Wayfinding is a subject that planners and signage designers love, but nobody else understands. The word isn’t even in the Merriam-Webster dictionary. Wayfinding is an umbrella term that includes signage, but also encompasses other visual, auditory, and tactical cues that help people navigate their way around a building or space. Things like color coding by function or floor, arrows on the wall or floor, or a recognizable device like a specific light fixture signaling a place to get help: those are all examples of wayfinding. Not signs exactly, but other signals that help you find your way.
This article on wayfinding offers these characteristics of an effective wayfinding system (note that the site is Dutch):
- Do not make them think.
- Create a comprehensive, clear and consistent visual communication system with concise messaging.
- Show only what is needed.
- Show information relevant to the space, location and/or navigation path.
- Remove excessive information.
- Remove unnecessary elements to create a clear visual environment.
Don’t make them think
A sign should convey its message at a glance. Too much text, or an image that’s hard to understand, makes the sign useless.
Create a comprehensive, clear, and consistent visual communication system with concise messaging
Consistency in colors, fonts and layout helps people subconsciously recognize signs and other cues instantly.
Show only what is needed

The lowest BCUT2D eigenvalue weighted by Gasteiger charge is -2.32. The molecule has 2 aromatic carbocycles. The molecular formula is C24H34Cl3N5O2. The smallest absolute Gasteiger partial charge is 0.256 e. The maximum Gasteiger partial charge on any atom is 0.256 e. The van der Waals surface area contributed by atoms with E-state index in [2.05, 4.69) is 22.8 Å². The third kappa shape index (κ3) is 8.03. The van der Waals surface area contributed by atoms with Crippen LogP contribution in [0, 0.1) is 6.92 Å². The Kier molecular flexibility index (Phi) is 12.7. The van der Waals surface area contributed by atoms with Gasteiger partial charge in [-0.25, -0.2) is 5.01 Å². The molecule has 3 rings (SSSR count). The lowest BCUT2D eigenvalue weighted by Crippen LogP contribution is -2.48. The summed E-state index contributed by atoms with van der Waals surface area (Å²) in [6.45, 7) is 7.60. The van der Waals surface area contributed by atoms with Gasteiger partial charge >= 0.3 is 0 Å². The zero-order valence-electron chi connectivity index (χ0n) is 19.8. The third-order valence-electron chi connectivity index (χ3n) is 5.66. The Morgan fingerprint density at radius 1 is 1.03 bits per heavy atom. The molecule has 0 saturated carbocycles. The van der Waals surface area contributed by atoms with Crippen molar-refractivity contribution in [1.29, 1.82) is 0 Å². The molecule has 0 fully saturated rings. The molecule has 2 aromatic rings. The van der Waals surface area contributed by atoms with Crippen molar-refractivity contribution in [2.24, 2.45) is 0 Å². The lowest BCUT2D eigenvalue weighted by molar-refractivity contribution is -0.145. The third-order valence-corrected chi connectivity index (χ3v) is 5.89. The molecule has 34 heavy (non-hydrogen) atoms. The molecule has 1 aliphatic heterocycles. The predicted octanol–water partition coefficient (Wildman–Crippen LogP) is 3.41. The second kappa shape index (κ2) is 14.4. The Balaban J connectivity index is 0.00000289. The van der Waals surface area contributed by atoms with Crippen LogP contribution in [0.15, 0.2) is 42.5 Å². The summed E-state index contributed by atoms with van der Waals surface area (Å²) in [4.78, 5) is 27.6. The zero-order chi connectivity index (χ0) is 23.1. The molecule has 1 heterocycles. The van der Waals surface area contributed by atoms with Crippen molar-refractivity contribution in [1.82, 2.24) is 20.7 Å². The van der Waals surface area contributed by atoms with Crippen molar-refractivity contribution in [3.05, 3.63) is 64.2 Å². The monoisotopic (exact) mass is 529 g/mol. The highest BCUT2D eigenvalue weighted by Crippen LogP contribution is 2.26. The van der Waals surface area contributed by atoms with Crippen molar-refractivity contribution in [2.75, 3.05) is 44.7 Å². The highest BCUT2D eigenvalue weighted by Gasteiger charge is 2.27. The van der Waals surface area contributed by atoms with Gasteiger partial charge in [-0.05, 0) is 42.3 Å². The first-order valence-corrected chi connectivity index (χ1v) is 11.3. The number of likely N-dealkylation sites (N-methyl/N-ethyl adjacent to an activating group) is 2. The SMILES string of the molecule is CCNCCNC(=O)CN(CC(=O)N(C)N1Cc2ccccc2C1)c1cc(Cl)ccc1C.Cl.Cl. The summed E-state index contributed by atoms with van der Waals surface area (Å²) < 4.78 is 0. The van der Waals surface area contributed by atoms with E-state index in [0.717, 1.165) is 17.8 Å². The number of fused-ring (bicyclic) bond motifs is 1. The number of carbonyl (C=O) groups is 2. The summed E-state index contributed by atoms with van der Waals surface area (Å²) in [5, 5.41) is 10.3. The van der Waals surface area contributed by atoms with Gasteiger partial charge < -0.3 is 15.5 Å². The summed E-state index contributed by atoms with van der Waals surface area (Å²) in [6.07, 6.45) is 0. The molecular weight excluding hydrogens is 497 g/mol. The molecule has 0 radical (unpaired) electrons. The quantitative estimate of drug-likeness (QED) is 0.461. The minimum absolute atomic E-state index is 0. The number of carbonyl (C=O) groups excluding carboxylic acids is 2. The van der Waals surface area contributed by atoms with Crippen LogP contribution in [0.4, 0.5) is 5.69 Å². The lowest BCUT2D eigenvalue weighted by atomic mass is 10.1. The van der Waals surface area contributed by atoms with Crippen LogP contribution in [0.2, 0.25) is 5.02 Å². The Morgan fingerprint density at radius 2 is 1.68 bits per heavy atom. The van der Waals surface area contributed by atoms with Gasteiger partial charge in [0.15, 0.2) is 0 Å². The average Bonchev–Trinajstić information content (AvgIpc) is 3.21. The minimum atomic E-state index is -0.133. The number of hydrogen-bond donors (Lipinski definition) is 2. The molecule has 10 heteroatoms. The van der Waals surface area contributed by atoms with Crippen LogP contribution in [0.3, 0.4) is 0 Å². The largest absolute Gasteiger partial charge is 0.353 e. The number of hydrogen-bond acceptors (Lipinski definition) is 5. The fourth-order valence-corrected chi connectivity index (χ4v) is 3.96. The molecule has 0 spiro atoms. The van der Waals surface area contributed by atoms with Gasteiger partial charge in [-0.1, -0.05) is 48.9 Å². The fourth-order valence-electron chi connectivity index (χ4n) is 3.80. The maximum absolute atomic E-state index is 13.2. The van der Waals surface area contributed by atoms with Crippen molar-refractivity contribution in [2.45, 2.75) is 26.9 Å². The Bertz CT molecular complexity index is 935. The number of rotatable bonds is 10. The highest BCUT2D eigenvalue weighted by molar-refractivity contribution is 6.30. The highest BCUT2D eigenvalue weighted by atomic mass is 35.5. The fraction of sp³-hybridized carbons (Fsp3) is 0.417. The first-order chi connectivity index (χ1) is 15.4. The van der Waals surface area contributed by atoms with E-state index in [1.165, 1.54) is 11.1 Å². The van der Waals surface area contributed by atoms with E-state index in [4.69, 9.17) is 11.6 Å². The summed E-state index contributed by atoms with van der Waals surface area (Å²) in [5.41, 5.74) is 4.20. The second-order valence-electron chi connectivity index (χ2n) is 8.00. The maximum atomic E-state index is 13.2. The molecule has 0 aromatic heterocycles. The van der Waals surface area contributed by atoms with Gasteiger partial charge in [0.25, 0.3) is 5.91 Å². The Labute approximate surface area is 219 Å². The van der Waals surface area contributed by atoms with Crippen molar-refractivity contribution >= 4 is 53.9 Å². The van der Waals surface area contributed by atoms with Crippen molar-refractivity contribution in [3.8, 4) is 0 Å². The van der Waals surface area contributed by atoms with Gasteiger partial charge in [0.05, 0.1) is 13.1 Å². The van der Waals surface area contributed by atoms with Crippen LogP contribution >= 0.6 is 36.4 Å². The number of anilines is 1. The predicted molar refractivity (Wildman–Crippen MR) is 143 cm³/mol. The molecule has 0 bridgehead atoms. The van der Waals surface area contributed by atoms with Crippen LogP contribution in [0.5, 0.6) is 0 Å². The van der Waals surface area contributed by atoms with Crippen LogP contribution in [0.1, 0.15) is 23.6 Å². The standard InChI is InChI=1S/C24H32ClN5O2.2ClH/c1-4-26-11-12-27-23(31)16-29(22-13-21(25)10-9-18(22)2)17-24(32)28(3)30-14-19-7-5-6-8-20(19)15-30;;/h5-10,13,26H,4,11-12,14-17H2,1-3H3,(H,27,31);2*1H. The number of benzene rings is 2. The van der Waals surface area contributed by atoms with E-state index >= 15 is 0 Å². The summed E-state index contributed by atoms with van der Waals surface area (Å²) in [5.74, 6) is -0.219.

Unnecessary words or visual elements are confusing. Design is important, but not at the expense of conveying information.
Show information relevant to the space, location and/or navigation path
For example, a map or directory works so much better if its orientation aligns with its location. Navigation is far more intuitive.
Remove excessive information
Clarity and conciseness are essential.
Remove unnecessary elements to create a clear visual environment
Notice a common theme here? One of the reasons some architects love wayfinding (as opposed to signage) so much is that they don’t like signs cluttering up their beautiful buildings. When well-designed and integrated into the space, wayfinding cues can be effective. Signs with words are also needed, however.
There are a few signs that are required by code, and those must be installed before the building can be occupied. These include exit signs, bathroom signs, elevator signs, and the like. Other than that, don’t overwhelm people with a vast field of competing information.
In some cases, a building is opened with only the code-required signs, and the signage package is developed as the result of people’s use of the space. They used temporary signs, experimenting with wording and placement for a few weeks. Only signs that were really needed were installed; this smaller sign package allowed a better quality of sign to be custom-designed with flexibility for future changes.
One last thought: the signage and wayfinding system is often the last major component of a project to be funded, and many times the money has been redirected to shortfalls in other areas. Don’t skimp – make sure you have the funding to do it right. It will save money (and frustration) in the long run.